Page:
Cheap money is continuing to drive up prices in the arts and antiques market, says the latest survey from RICS (Royal Institution of Chartered Surveyors) published yesterday.
The all lot net price balance has doubled in the last three months from 7 percent to 14 percent, indicating that an increasing number of chartered surveyors believe that prices of arts and antiques are rising rather than falling.
In fact, the latest responses demonstrate that prices are rising in 70 percent of the market, and that it is the top end of the market which has the strongest readings. However, the contemporary art market is starting to look like the lame duck of the arts and antiques sector as more surveyors report that prices are falling.
The number of chartered surveyors reporting that prices are falling rather than rising in the contemporary arts market increased in the third quarter of this year to 34 percent, from 24 percent in Q2. As in previous quarters, prices fell across the board and show a marked contrast to the rises seen at the start of last year.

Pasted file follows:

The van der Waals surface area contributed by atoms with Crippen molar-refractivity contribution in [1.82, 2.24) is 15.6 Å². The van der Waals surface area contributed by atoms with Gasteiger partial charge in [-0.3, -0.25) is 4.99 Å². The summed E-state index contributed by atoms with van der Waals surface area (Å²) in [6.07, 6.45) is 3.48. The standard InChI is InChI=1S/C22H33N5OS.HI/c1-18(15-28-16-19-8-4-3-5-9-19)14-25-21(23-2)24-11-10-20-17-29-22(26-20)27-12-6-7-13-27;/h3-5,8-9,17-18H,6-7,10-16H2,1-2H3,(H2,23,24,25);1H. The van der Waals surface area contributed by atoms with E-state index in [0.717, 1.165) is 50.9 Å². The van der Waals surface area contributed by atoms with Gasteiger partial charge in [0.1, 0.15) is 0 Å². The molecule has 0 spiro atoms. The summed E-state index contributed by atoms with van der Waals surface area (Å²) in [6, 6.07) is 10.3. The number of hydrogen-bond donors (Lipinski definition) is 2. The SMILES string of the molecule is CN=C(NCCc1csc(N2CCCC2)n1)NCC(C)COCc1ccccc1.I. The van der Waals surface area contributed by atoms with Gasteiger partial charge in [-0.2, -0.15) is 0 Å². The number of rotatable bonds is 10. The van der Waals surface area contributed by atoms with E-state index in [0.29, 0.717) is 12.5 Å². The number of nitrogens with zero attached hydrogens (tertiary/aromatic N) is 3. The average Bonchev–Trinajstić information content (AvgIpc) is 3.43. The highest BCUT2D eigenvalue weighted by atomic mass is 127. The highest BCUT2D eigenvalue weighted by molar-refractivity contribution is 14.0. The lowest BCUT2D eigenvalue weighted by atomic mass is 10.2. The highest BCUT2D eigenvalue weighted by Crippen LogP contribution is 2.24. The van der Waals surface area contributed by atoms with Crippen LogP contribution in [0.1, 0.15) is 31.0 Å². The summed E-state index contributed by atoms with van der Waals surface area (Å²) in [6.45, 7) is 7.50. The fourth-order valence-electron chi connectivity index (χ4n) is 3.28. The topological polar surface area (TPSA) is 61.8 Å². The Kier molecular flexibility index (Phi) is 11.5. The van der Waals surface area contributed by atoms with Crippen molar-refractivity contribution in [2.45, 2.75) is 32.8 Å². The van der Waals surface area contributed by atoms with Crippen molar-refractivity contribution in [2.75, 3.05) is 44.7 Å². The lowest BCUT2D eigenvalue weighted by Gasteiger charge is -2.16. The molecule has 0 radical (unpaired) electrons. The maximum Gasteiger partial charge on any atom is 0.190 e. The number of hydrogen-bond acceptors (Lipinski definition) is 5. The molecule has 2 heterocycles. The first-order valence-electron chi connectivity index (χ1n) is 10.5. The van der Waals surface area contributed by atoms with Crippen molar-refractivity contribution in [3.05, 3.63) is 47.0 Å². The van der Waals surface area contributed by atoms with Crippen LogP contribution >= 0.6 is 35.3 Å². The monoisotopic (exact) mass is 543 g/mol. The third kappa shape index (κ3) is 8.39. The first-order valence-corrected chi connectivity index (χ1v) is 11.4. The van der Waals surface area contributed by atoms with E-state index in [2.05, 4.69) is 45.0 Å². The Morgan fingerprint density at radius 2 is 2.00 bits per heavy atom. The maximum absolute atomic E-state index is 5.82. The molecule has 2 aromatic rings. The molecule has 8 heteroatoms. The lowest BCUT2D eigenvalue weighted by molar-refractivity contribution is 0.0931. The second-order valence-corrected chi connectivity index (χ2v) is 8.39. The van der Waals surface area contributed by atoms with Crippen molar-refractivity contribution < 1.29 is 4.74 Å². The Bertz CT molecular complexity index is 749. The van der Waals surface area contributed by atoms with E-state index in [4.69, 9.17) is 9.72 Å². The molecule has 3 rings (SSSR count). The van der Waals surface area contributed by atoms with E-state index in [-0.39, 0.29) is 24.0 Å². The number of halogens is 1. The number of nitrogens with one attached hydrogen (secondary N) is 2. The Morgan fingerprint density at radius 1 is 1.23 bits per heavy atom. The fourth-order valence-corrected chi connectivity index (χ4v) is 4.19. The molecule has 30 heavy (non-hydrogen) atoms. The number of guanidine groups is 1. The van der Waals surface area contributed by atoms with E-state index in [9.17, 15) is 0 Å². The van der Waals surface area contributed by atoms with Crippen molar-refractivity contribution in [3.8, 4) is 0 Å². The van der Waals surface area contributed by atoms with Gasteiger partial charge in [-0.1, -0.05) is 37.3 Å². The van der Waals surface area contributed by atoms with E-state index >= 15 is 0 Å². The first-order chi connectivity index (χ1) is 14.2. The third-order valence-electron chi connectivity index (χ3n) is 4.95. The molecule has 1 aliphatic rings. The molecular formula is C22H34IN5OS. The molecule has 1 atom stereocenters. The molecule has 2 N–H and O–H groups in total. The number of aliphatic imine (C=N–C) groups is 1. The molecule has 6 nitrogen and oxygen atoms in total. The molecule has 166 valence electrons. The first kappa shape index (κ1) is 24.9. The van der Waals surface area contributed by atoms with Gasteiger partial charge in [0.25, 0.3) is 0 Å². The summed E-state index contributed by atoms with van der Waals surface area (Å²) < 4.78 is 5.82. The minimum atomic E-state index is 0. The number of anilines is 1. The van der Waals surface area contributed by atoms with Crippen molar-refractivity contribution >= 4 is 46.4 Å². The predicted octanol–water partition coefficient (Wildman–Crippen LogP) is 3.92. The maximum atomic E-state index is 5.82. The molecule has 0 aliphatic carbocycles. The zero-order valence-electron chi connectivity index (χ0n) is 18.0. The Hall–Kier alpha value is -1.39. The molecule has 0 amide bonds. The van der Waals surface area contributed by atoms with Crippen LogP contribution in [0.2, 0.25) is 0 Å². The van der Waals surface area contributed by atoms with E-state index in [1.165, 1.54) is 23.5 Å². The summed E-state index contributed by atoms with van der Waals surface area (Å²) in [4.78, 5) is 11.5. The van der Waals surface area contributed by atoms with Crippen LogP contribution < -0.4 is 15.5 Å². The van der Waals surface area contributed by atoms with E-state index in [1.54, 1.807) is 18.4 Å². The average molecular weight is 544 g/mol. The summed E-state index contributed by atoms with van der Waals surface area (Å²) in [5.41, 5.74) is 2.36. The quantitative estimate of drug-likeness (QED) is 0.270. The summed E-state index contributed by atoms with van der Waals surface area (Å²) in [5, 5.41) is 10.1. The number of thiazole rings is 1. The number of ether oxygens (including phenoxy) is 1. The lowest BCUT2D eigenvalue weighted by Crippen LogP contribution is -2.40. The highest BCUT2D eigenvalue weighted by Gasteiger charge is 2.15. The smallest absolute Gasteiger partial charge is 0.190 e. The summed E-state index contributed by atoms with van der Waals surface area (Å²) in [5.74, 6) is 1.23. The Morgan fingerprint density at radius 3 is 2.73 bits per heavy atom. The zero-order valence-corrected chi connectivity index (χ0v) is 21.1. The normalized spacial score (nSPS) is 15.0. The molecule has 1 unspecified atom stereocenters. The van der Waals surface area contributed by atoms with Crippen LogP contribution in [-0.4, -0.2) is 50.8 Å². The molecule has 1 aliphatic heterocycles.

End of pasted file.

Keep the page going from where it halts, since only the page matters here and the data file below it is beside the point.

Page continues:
In contrast, the traditional 'safe havens' of jewelery and silverware had strong readings, with positive results in all price brands. 44 percent more surveyors felt that jewelery prices were still rising, and 37 percent more felt that silverware prices were on the up as well. The oil and watercolor sector is still strong at the top end of the market, despite recording an overall net balance of -3 percent. 9 percent more surveyors believed that prices were rising in the market for pieces over GBP50,000, and 14 percent more agreed that those between GBP5,000 and GBP50,000 pounds were still experiencing price rises rather than falls.
RICS spokesperson, Chris Ewbank says, "The arts and antiques market has held up well under the duress of the recession with many investors looking for a safety net for their savings. Cheap money, and downwards price adjustments in the last five years or so, is helping to drive up prices in nearly every part of the market. However, the contemporary market has suffered quite a turn around in fortunes over the last year, as those turning to the arts and antiques market are concentrating on the more stable and traditional markets, which tend to hold their value, or at least pose less risk. This is most visible in the fact that the international auction houses have suffered a significant decline in turnover over the past year, whilst the smaller provincial firms have seen an increase in activity."
Published quarterly, the RICS Arts and Antiques Survey measures surveyor confidence in the general arts and antiques market and in certain sub-sectors including gold and silver, furniture, pictures, ceramics and clocks.